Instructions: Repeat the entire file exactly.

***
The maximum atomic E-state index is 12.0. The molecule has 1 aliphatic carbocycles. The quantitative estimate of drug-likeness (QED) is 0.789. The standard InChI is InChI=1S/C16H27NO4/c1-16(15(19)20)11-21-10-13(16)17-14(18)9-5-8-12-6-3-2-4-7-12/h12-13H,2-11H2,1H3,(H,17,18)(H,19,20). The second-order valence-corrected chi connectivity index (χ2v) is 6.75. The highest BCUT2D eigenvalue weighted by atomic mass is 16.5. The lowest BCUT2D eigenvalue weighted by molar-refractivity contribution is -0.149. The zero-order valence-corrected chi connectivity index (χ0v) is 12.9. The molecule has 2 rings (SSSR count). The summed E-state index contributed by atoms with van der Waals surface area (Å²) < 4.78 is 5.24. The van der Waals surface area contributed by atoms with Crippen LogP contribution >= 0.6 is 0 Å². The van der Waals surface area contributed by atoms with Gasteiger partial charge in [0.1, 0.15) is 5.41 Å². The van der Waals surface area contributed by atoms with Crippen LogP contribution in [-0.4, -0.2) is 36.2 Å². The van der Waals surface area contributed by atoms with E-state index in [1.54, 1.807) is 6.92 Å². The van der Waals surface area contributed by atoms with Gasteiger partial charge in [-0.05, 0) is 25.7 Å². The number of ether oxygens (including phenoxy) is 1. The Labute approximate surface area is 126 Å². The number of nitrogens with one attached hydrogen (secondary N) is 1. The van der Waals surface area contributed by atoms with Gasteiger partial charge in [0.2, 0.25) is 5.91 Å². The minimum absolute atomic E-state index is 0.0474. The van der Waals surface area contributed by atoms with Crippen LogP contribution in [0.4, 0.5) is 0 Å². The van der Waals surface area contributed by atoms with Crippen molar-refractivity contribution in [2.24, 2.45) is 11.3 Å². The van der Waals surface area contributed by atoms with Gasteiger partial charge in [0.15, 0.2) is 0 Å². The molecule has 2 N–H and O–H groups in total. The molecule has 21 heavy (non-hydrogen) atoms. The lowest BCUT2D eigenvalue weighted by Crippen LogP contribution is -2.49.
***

The maximum atomic E-state index is 12.0. The molecule has 1 aliphatic carbocycles. The quantitative estimate of drug-likeness (QED) is 0.789. The standard InChI is InChI=1S/C16H27NO4/c1-16(15(19)20)11-21-10-13(16)17-14(18)9-5-8-12-6-3-2-4-7-12/h12-13H,2-11H2,1H3,(H,17,18)(H,19,20). The second-order valence-corrected chi connectivity index (χ2v) is 6.75. The highest BCUT2D eigenvalue weighted by atomic mass is 16.5. The lowest BCUT2D eigenvalue weighted by molar-refractivity contribution is -0.149. The zero-order valence-corrected chi connectivity index (χ0v) is 12.9. The molecule has 2 rings (SSSR count). The summed E-state index contributed by atoms with van der Waals surface area (Å²) < 4.78 is 5.24. The van der Waals surface area contributed by atoms with Crippen LogP contribution >= 0.6 is 0 Å². The van der Waals surface area contributed by atoms with Gasteiger partial charge in [0.1, 0.15) is 5.41 Å². The van der Waals surface area contributed by atoms with Crippen LogP contribution in [-0.4, -0.2) is 36.2 Å². The van der Waals surface area contributed by atoms with E-state index in [1.54, 1.807) is 6.92 Å². The van der Waals surface area contributed by atoms with Gasteiger partial charge in [-0.05, 0) is 25.7 Å². The number of ether oxygens (including phenoxy) is 1. The Labute approximate surface area is 126 Å². The number of nitrogens with one attached hydrogen (secondary N) is 1. The van der Waals surface area contributed by atoms with Gasteiger partial charge in [0.2, 0.25) is 5.91 Å². The minimum absolute atomic E-state index is 0.0474. The van der Waals surface area contributed by atoms with Crippen LogP contribution in [0.4, 0.5) is 0 Å². The van der Waals surface area contributed by atoms with Crippen molar-refractivity contribution in [2.24, 2.45) is 11.3 Å². The van der Waals surface area contributed by atoms with Gasteiger partial charge in [0.15, 0.2) is 0 Å². The molecule has 2 N–H and O–H groups in total. The molecule has 21 heavy (non-hydrogen) atoms. The lowest BCUT2D eigenvalue weighted by Crippen LogP contribution is -2.49.